Discussion in 'Classic Menswear' started by LA Guy, Apr 22, 2004.
In the words of John Lennon
"imagine no possessions...."
Steve, you hippie. Seriously, is everyone taking cranky pills lately? It's not life and death here people.
You are not rich in empathy? Sure you are. You are a very caring person.
I'm going to have to agree with LA Guy on this one. How many self-made billionaires are there really - aside from Mark Cuban? And why does it really matter how anyone earns their money?
And as to who Mr. Kalra is, I really have no idea, but it is quite interesting to see the pictures of his cars and to hear about the different stores he visits. I, personally, had never heard of a Veyron before he mentioned it. Nor, to be honest, had I have heard of Mr. Mittal. However, in doing a quick Google search, he is certainly an interesting fellow. In fact, I would love to see some pictures of this house he has in London that is apparently the most expensive house ever purchased in the world.
I say, let's just enjoy getting to know each other on this board and stop making judgements about how others make a living.
Just my two cents,
Don't be a facetious asshole re: LA Guy's spelling errors. You've already got enough of the asshole thing going with your unabashed disdain for the working class.
You do know that I'm, empathetically, *not* rich, right?
Satisfied? The commas are not needed, strictly, but they should clear up any ambiguity. I assume that you were joking though.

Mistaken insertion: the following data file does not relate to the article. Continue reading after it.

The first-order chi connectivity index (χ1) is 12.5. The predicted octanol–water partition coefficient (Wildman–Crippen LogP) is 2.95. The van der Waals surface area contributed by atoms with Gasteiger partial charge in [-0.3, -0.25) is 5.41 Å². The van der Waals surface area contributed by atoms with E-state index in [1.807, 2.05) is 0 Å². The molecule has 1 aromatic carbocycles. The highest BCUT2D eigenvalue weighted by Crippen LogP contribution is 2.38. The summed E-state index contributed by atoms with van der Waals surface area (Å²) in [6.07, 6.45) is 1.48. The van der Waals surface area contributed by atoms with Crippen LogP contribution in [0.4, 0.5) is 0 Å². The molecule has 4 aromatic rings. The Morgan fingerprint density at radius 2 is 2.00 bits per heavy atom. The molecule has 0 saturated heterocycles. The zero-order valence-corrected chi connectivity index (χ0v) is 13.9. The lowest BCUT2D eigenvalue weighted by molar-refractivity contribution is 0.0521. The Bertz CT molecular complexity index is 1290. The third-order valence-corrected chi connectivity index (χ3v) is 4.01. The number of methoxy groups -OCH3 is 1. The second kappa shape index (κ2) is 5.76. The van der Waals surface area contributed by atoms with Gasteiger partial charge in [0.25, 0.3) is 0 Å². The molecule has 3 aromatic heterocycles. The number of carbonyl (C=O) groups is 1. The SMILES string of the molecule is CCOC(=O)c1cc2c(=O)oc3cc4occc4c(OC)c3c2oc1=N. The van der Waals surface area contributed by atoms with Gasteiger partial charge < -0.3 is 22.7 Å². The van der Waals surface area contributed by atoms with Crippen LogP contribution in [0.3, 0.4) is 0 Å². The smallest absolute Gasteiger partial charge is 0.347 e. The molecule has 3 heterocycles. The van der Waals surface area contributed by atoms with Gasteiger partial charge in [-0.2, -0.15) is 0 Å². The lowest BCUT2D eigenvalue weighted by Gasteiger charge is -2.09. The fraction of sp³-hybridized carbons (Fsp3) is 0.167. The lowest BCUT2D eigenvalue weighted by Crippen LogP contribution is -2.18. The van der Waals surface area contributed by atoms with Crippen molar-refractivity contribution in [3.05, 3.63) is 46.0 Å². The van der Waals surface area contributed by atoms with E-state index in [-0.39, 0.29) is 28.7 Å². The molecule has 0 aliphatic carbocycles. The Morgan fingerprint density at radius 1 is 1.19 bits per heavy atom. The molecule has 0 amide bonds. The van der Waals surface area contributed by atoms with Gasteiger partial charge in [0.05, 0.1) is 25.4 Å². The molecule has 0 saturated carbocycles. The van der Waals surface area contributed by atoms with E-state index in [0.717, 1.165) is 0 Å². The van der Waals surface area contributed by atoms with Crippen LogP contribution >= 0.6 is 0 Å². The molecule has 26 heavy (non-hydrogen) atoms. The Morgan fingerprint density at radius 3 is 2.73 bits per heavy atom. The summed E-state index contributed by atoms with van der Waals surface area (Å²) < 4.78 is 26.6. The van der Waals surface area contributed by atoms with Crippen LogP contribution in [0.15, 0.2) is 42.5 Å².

I can understand how things are important here to both sides, as this is obviously an argument of principles, but I don't think that it really belongs here.
The original point was that some stores mistreat their customers wrongly. I think it's an injustice to the "Men's Clothing" section to have this sort of an argument.
I think many people here have had no previous experience with Internet forums, and they're just now realizing that, unlike in real life, they can be rude without any consequences. I guess being retarded doesn't help either. In terms of store etiquette, I hope for a "Hello, do you need any help with anything today?" and for them to fade into the background after I say "no". Smothering me doesn't help sales, and neither does ignoring me totally - something which happens quite a bit in mall-type stores. Case in point, a friend of mine wanted a white suit for a Christmas party, so we went to find the cheapest one we could find at one of those low-end chain stores. Walked in the door past the two employees, who were chatting about their DVDs, no response. The white suits were on a high rack, presumably to avoid grubby fingers, so we stood below them for a good five minutes. No response. We talked loudly about my friend's suit size, no response. We talked loudly about the party, where my friend would be wearing his new white suit, no response. Probably 10-15 minutes in the store, and we never even got a "hello". Now that's service. And, like everyone else here, I hate the attitude of some employees, who are convinced that all customers are ignorant about their product. I hate being told "that jacket is a really good fit on you" when it's painfully obvious it isn't...
That happens to me all the time. It's the worst, it seems to happen in Nordstrom the most. I hate Nordstrom.
And usually they are saying this as they prepare to wrench the jacket from your shoulders, and run to the register to ring it up...